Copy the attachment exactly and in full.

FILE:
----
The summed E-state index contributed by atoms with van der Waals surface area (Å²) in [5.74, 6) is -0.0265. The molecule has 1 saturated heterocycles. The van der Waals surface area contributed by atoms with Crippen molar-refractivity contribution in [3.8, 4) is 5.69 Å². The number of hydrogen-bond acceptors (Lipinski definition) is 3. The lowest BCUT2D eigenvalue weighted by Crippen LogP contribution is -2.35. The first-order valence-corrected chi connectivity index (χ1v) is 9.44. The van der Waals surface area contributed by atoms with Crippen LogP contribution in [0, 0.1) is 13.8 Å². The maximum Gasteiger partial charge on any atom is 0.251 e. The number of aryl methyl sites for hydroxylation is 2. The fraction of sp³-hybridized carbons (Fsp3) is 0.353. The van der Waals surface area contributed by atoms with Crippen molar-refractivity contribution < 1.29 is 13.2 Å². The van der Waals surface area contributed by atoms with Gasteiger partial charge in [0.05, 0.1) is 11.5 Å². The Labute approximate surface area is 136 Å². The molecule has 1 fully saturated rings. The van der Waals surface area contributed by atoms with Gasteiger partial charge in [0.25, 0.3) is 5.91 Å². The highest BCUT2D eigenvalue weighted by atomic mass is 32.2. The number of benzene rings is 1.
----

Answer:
The summed E-state index contributed by atoms with van der Waals surface area (Å²) in [5.74, 6) is -0.0265. The molecule has 1 saturated heterocycles. The van der Waals surface area contributed by atoms with Crippen molar-refractivity contribution in [3.8, 4) is 5.69 Å². The number of hydrogen-bond acceptors (Lipinski definition) is 3. The lowest BCUT2D eigenvalue weighted by Crippen LogP contribution is -2.35. The first-order valence-corrected chi connectivity index (χ1v) is 9.44. The van der Waals surface area contributed by atoms with Crippen LogP contribution in [0, 0.1) is 13.8 Å². The maximum Gasteiger partial charge on any atom is 0.251 e. The number of aryl methyl sites for hydroxylation is 2. The fraction of sp³-hybridized carbons (Fsp3) is 0.353. The van der Waals surface area contributed by atoms with Crippen molar-refractivity contribution < 1.29 is 13.2 Å². The van der Waals surface area contributed by atoms with Gasteiger partial charge in [0.05, 0.1) is 11.5 Å². The Labute approximate surface area is 136 Å². The molecule has 1 fully saturated rings. The van der Waals surface area contributed by atoms with Gasteiger partial charge in [0.25, 0.3) is 5.91 Å². The highest BCUT2D eigenvalue weighted by atomic mass is 32.2. The number of benzene rings is 1.